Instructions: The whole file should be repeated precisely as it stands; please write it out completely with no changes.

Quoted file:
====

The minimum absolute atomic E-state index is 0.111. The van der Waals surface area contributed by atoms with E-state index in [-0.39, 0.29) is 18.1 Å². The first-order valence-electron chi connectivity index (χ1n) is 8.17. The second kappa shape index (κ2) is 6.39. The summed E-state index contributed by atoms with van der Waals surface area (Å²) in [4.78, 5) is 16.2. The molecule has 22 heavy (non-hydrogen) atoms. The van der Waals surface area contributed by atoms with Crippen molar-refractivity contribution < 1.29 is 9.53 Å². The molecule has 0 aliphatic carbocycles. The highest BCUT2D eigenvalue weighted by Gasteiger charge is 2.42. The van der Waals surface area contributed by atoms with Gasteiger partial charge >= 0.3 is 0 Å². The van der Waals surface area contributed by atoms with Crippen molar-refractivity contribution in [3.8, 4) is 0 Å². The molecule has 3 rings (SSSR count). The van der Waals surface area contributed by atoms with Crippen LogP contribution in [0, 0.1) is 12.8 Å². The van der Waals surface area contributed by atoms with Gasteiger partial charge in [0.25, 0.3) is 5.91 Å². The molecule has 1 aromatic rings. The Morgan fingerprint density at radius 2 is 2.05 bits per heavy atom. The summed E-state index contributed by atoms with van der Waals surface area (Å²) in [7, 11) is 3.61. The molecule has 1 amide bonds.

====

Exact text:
The minimum absolute atomic E-state index is 0.111. The van der Waals surface area contributed by atoms with E-state index in [-0.39, 0.29) is 18.1 Å². The first-order valence-electron chi connectivity index (χ1n) is 8.17. The second kappa shape index (κ2) is 6.39. The summed E-state index contributed by atoms with van der Waals surface area (Å²) in [4.78, 5) is 16.2. The molecule has 22 heavy (non-hydrogen) atoms. The van der Waals surface area contributed by atoms with Crippen molar-refractivity contribution < 1.29 is 9.53 Å². The molecule has 0 aliphatic carbocycles. The highest BCUT2D eigenvalue weighted by Gasteiger charge is 2.42. The van der Waals surface area contributed by atoms with Gasteiger partial charge >= 0.3 is 0 Å². The van der Waals surface area contributed by atoms with Crippen molar-refractivity contribution in [3.8, 4) is 0 Å². The molecule has 3 rings (SSSR count). The van der Waals surface area contributed by atoms with Crippen LogP contribution in [0, 0.1) is 12.8 Å². The van der Waals surface area contributed by atoms with Gasteiger partial charge in [0.25, 0.3) is 5.91 Å². The molecule has 1 aromatic rings. The Morgan fingerprint density at radius 2 is 2.05 bits per heavy atom. The summed E-state index contributed by atoms with van der Waals surface area (Å²) in [7, 11) is 3.61. The molecule has 1 amide bonds.